Digital Leap – Staying one step ahead of digitalisation

NEWS
24.11.2021

Dance Info Finland’s international Erasmus+ project Digital Leap strives to build up the digital competence of dance and circus artists. The objective is to inspire and increase understanding of the creative opportunities enabled by digitalisation.

Project participants will familiarise themselves with the planning and implementation of content intended for digital dissemination. © Arina Nagimova

Project participants will familiarise themselves with the planning and implementation of content intended for digital dissemination. © Arina Nagimova

There is a shift happening towards a digital and virtual presence. The interactions of daily life have become digital, homes are smart and there has been an increasing number of cultural and entertainment products available online. This transition has been accelerated by the increasing awareness of the climate emergency as well as the dramatic impact on the performing arts caused by the COVID-19 crisis. There is an urgent need to diversify the international operating models in performing arts.

In order to keep up with – or rather stay one step ahead of – digitalisation, artists need to be equipped for new ways of creating. Also programmers and presenters have to keep up with the development in order to support the artists in their work.

“We would like to see a general improvement in competence levels. It is in our common interest to help the sector gain a foothold in the larger forum of digital content”, says Katarina Lindholm, manager of international affairs at Dance Info Finland.

Lindholm believes that the project will be useful in many ways. Digitalisation can help reach a wider audience and provide additional means for achieving better competitiveness in the art market. Digital works of art can be appealing even to those who usually are not interested in seeing performances. Additionally, digitalisation can help solve accessibility issues around dance and circus.

Despite all the opportunities, bringing performances to digital platforms is challenging. First of all, choosing the right platform for the work is difficult and working with a new format can also mean compromising on the artistic vision in order to make it work on screen.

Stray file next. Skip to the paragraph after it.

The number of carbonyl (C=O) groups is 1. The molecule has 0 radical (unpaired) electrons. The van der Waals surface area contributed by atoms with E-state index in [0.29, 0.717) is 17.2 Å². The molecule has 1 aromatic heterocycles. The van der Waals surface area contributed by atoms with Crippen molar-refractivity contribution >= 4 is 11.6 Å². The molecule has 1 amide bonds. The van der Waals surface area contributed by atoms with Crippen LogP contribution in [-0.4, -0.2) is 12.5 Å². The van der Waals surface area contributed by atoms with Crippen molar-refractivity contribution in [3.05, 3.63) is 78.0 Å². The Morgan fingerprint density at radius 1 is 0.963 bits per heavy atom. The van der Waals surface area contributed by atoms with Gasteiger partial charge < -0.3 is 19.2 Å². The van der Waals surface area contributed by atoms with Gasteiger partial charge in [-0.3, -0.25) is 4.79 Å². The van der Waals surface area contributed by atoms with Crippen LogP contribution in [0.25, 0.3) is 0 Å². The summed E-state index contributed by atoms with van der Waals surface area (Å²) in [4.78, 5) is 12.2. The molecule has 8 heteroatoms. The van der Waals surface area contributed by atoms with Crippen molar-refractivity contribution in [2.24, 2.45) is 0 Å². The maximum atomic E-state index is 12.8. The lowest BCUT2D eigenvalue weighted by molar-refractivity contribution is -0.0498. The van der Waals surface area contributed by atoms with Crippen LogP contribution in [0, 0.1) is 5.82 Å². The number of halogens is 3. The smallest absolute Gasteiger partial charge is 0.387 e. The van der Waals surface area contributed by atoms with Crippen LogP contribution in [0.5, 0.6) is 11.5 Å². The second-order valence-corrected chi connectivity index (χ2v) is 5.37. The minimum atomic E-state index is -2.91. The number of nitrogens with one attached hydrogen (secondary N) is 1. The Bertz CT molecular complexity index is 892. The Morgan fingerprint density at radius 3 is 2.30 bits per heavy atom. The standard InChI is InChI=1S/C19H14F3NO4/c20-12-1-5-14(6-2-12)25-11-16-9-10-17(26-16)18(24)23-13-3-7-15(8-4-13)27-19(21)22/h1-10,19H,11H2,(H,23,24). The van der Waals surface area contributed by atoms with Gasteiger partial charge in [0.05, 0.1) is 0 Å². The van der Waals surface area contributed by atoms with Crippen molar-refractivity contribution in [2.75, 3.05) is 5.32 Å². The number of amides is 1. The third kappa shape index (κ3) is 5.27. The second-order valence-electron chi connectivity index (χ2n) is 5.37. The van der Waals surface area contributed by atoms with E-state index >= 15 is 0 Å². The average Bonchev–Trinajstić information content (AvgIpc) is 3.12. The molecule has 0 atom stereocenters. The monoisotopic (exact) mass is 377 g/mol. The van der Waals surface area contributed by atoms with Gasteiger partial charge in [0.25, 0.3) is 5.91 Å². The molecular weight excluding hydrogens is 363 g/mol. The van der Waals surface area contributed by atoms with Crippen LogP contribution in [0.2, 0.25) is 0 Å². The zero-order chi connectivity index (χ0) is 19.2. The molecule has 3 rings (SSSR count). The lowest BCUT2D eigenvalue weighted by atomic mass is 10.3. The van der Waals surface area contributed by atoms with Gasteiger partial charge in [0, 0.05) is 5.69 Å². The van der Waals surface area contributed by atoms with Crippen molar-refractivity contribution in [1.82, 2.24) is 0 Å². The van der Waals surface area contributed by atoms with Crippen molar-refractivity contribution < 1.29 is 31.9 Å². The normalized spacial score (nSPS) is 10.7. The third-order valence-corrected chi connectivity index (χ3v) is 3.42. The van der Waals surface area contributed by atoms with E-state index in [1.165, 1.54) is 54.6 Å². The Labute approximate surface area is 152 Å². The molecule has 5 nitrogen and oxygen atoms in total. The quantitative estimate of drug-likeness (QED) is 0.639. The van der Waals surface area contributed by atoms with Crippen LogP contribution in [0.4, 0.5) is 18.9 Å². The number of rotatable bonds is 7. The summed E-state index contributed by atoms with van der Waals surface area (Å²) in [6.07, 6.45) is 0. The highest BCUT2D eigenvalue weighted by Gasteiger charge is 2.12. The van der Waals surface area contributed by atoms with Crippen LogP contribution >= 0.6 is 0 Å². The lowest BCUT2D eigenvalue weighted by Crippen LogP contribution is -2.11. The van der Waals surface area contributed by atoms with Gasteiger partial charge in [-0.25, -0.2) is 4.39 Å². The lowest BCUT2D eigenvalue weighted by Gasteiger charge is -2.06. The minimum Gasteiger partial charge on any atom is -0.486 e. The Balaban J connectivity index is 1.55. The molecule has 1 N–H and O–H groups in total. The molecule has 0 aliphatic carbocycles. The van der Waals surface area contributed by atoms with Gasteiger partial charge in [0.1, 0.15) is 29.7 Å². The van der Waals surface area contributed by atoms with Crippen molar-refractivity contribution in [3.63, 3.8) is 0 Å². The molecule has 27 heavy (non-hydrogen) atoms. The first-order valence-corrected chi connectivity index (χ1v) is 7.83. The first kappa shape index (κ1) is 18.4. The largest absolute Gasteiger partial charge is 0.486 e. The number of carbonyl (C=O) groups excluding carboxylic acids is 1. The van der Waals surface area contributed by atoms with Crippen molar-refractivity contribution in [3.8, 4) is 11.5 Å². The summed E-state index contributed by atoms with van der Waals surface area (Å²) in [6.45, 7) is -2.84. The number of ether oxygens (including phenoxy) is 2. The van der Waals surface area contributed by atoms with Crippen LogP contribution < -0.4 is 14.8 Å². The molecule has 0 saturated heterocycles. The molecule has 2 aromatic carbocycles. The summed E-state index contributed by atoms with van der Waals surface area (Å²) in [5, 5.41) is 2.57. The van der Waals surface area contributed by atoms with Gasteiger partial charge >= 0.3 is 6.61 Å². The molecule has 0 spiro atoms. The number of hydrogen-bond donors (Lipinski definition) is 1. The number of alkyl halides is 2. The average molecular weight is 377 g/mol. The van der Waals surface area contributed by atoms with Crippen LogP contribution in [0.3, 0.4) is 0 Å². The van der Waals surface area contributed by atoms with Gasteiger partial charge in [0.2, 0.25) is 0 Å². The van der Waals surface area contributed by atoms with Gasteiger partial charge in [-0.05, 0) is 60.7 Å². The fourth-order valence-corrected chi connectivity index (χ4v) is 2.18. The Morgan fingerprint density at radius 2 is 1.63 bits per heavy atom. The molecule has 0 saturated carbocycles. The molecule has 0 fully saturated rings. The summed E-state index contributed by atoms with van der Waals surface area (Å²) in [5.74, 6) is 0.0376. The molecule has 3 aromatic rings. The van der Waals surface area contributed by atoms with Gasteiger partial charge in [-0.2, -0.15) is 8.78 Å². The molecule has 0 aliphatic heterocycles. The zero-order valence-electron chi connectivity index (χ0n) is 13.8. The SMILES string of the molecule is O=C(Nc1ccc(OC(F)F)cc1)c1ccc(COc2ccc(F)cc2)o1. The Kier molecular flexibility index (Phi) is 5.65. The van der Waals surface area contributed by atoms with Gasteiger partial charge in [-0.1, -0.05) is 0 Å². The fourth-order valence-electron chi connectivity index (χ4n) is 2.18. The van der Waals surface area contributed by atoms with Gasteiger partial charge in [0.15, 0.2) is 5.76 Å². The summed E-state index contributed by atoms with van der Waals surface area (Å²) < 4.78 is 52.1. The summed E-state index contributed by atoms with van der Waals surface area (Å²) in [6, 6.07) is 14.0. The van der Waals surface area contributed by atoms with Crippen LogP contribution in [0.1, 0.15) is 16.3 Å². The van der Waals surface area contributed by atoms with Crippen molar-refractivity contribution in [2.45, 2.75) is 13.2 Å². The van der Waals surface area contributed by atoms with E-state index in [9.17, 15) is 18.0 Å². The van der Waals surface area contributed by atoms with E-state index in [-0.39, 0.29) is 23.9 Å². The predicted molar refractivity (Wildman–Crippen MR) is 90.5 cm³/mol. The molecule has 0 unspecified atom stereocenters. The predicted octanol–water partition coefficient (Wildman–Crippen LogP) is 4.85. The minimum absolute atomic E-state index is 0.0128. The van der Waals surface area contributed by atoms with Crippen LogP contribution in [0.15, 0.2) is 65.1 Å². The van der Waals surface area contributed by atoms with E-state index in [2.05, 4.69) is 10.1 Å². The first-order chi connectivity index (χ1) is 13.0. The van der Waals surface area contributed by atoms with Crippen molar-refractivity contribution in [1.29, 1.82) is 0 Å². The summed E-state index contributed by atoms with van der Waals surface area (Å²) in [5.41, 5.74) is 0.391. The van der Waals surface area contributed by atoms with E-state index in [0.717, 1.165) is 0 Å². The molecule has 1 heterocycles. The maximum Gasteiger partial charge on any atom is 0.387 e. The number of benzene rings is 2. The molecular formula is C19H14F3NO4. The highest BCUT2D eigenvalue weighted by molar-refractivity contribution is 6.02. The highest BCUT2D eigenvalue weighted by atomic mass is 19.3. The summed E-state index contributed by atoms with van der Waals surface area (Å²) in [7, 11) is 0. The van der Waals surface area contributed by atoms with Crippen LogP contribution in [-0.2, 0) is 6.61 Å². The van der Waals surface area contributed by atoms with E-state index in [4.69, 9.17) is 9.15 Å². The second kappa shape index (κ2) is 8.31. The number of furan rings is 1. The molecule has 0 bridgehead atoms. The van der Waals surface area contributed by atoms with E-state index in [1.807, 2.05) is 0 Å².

“After all, not everything can be posted online or converted into a digital format”, says Lindholm.

Common goal: developing the digital capacity of the arts sector

Is it even possible to connect with the audience by digital means? The project coordinators believe it is. To help artists deal with the challenges, the project organises altogether four international learning modules that approach the topic from different angles. The project invites experts from various fields – such as digital marketing and technology – to work as teachers and facilitators.

The modules will be organised in connection with relevant art festivals in the destination countries, enabling the participants to network and share the learning experiences directly with the target audiences. The idea is to produce learning materials based on the four modules and to disseminate them both nationally and internationally.

“It is important to learn about these things together: between artists and together with experts and facilitators”, Lindholm stresses.

The project is a learning opportunity for the coordinators, too. The project is a collaboration between eight expert organisations from seven countries –  Arts and Theatre Institute (CZ), CircusInfo Finland, Dance Info Finland, ARTCENA (FR), Lithuanian Dance Information Centre, Performing Arts Hub Norway, Institut Ramon Llull (ES) and Danscentrum Sverige.

The Digital Leap coordinators represent various fields of arts, but they all have a common goal: developing the digital capacity of the arts sector.